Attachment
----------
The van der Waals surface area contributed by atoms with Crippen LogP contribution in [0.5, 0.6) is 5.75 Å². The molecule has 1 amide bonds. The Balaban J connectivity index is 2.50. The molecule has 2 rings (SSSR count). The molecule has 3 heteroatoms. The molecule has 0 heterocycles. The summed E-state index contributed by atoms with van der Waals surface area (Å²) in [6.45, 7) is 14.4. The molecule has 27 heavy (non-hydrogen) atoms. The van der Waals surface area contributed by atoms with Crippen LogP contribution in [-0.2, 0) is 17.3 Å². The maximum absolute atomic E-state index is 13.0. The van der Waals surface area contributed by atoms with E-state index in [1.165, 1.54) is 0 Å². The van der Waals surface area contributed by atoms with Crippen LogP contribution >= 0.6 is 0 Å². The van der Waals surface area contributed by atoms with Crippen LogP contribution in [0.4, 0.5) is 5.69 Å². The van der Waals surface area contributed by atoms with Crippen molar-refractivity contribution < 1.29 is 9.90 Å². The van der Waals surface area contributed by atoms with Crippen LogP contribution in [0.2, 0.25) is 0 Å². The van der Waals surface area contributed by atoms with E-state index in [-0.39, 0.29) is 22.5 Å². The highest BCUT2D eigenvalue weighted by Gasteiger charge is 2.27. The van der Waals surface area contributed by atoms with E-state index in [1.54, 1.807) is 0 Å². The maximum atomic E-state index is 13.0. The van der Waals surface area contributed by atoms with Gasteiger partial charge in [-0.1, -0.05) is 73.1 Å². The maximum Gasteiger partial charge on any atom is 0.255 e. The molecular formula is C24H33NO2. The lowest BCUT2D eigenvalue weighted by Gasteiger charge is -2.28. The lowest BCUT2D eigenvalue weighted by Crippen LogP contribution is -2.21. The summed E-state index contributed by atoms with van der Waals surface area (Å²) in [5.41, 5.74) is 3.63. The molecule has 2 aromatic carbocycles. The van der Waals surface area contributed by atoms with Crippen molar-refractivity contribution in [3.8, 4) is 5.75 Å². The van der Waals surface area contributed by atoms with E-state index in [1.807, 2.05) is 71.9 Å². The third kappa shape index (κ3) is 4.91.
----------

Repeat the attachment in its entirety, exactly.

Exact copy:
The van der Waals surface area contributed by atoms with Crippen LogP contribution in [0.5, 0.6) is 5.75 Å². The molecule has 1 amide bonds. The Balaban J connectivity index is 2.50. The molecule has 2 rings (SSSR count). The molecule has 3 heteroatoms. The molecule has 0 heterocycles. The summed E-state index contributed by atoms with van der Waals surface area (Å²) in [6.45, 7) is 14.4. The molecule has 27 heavy (non-hydrogen) atoms. The van der Waals surface area contributed by atoms with Crippen LogP contribution in [-0.2, 0) is 17.3 Å². The maximum absolute atomic E-state index is 13.0. The van der Waals surface area contributed by atoms with E-state index in [1.165, 1.54) is 0 Å². The van der Waals surface area contributed by atoms with Crippen LogP contribution >= 0.6 is 0 Å². The van der Waals surface area contributed by atoms with Crippen LogP contribution in [0.4, 0.5) is 5.69 Å². The van der Waals surface area contributed by atoms with Crippen molar-refractivity contribution < 1.29 is 9.90 Å². The van der Waals surface area contributed by atoms with Crippen LogP contribution in [0.2, 0.25) is 0 Å². The van der Waals surface area contributed by atoms with E-state index in [-0.39, 0.29) is 22.5 Å². The highest BCUT2D eigenvalue weighted by Gasteiger charge is 2.27. The van der Waals surface area contributed by atoms with E-state index in [1.54, 1.807) is 0 Å². The maximum atomic E-state index is 13.0. The van der Waals surface area contributed by atoms with Gasteiger partial charge in [-0.1, -0.05) is 73.1 Å². The maximum Gasteiger partial charge on any atom is 0.255 e. The molecular formula is C24H33NO2. The lowest BCUT2D eigenvalue weighted by Gasteiger charge is -2.28. The lowest BCUT2D eigenvalue weighted by Crippen LogP contribution is -2.21. The summed E-state index contributed by atoms with van der Waals surface area (Å²) in [5.41, 5.74) is 3.63. The molecule has 2 aromatic carbocycles. The van der Waals surface area contributed by atoms with Crippen molar-refractivity contribution in [3.8, 4) is 5.75 Å². The van der Waals surface area contributed by atoms with E-state index in [1.807, 2.05) is 71.9 Å². The third kappa shape index (κ3) is 4.91.